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 > FOB keys and theft

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GoinThisAway

middle TN

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Posted: 07/11/21 10:42am Link  |  Quote  |  Print  |  Notify Moderator

Interesting discussion. I've been driving through the entire key-to-keyFOB-to-keylessFOB evolution. In most auto thefts around here the vehicle is unlocked and oftentimes the "key" has been left in the car. For me its automatic to lock my car and take the "key" with me. Have wondered about the possibility of someone intercepting and using the signal from the keylessFOB for my car. These kind of discussions are good as they get one thinking and asking questions. There's a wide range of technology out there and misconceptions mixed with good info so its good to hash it all out, hopefully cordially. In the end, it's probably worthwhile to talk to a reputable local expert on your particular vehicle.

One additional story on a personalized auto theft prevention device. I owned a station wagon on which the wiring to the fuel pump, located in the rear, went bad. I never needed the rear windshield wiper so Dad rerouted that wire to the fuel pump. I thought it was neat to as this also served as an anti-theft device. All I had to do was turn off the rear wiper when I parked the car. If someone broke in, hot-wired it, and tried to drive off they wouldn't get far before it died and they were sure to then abandon the "piece of junk". Of course I forgot to turn the "rear wiper" on one time and found out exactly how far a thief would get [emoticon]


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azdryheat

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Posted: 07/11/21 11:21am Link  |  Quote  |  Print  |  Notify Moderator

I didn't read all the previous pages but for me I'm not going to change my FOB use. I have excellent insurance to replace anything stolen. In fact I'm glad I don't use keys anymore.

Back in the 90's, here in Tucson, we were having many auto thefts committed by hoods who had master keys. You see, with all the cars made in Mexico some of the people down there somehow got ahold of the master keys from the factory. They'd then come up to Tucson and look for cars the master key might fit. They trolled the shopping malls and were pretty successful stealing our cars. We had an undercover detail that caught many of the thieves and soon the problem went away.

Actually it's no different with RV's. Myself, my co-workers, and pretty much every RV worker in the country all have access to master keys to pretty much every RV out there. Except Airstream trailers, they do not have master keys. But not to be alarmed, our keys do not work the deadbolts.


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deltabravo

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Posted: 07/11/21 11:09pm Link  |  Quote  |  Print  |  Notify Moderator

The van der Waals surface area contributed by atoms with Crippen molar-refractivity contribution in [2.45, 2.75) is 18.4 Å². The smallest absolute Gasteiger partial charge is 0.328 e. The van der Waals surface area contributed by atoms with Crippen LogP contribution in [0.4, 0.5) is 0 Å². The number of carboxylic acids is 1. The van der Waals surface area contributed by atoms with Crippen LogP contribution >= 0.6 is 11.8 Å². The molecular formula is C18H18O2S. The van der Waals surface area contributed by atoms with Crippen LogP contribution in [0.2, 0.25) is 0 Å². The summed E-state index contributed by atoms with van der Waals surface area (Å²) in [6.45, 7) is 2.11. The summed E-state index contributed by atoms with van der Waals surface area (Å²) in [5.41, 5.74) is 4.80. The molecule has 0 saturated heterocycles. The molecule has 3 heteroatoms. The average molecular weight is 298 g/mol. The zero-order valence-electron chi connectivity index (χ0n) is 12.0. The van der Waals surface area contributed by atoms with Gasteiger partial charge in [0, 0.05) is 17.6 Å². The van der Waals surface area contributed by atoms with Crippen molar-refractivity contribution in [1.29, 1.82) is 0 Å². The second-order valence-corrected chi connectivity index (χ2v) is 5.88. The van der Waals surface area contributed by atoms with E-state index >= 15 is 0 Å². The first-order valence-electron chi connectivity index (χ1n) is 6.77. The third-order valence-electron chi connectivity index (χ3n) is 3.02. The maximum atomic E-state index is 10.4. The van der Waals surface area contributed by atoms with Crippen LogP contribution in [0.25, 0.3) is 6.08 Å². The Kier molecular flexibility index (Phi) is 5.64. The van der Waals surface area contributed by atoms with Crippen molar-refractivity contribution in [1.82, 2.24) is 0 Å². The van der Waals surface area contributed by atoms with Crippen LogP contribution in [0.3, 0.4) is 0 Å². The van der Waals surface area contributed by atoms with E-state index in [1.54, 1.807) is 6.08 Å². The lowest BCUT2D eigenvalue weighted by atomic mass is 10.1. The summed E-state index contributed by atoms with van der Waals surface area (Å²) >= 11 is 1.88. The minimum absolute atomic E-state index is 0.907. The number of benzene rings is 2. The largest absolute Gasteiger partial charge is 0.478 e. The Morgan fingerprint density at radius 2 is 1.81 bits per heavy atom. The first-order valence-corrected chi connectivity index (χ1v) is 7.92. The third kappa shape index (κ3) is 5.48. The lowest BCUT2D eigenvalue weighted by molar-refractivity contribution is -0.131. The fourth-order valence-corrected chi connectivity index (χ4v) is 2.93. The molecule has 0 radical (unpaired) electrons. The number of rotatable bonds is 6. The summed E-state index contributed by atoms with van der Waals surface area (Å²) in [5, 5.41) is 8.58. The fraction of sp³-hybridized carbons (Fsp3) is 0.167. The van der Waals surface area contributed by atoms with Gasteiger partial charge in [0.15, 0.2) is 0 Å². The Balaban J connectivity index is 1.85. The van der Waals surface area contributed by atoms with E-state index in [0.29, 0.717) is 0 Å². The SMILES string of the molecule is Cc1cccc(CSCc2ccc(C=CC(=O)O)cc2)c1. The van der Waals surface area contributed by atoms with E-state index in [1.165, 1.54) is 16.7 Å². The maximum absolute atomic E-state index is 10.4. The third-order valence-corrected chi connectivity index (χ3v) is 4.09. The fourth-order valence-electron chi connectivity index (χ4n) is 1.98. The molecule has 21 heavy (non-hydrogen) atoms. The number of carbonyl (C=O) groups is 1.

I am fobless. My old school truck still doesn't have enough miles to warrant replacing it with one that has the new-fangled keyless start nonsense.

The truck might hit 75k miles this year.


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ktmrfs

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Posted: 07/12/21 10:07am Link  |  Quote  |  Print  |  Notify Moderator

deltabravo wrote:

I am fobless. My old school truck still doesn't have enough miles to warrant replacing it with one that has the new-fangled keyless start nonsense.

The truck might hit 75k miles this year.
'

Don't feel left out. I'm not a fan of the keyless go either. The fobs for my keyless go vehicles

1) are much larger than a fob with a key
2) ends up in my pocket when driving instead of in the key slot
3) are more expensive to replace
4) no way to just have a spare Key

And after all that, don't seem to have any real advantage. yes the car unlocks when I walk up to it but that doesn't require keyless go, About the only advantage is that it's almost impossible to accidentally lock the key in the car.

At least one hybrid mfg have gotten smart, On our keyless go hybrid if the car is in electric mode with the engine off if you open the drivers door w/o turning the car off (keyless go) the engine comes on as a warning that you haven't turned the car off.


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JaxDad

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Posted: 07/12/21 10:11am Link  |  Quote  |  Print  |  Notify Moderator

ktmrfs wrote:



Don't feel left out. I'm not a fan of the keyless go either. The fobs for my keyless go vehicles

.........

4) no way to just have a spare Key



Spares are easy to obtain.

fj12ryder

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Posted: 07/12/21 10:59am Link  |  Quote  |  Print  |  Notify Moderator

I thought it was a bit of a hassle to replace the fob, or have a spare made, and costly also. I'm referring to the keyless fobs. Which I really see no need for, just another gadget that serves little purpose, and adds expense.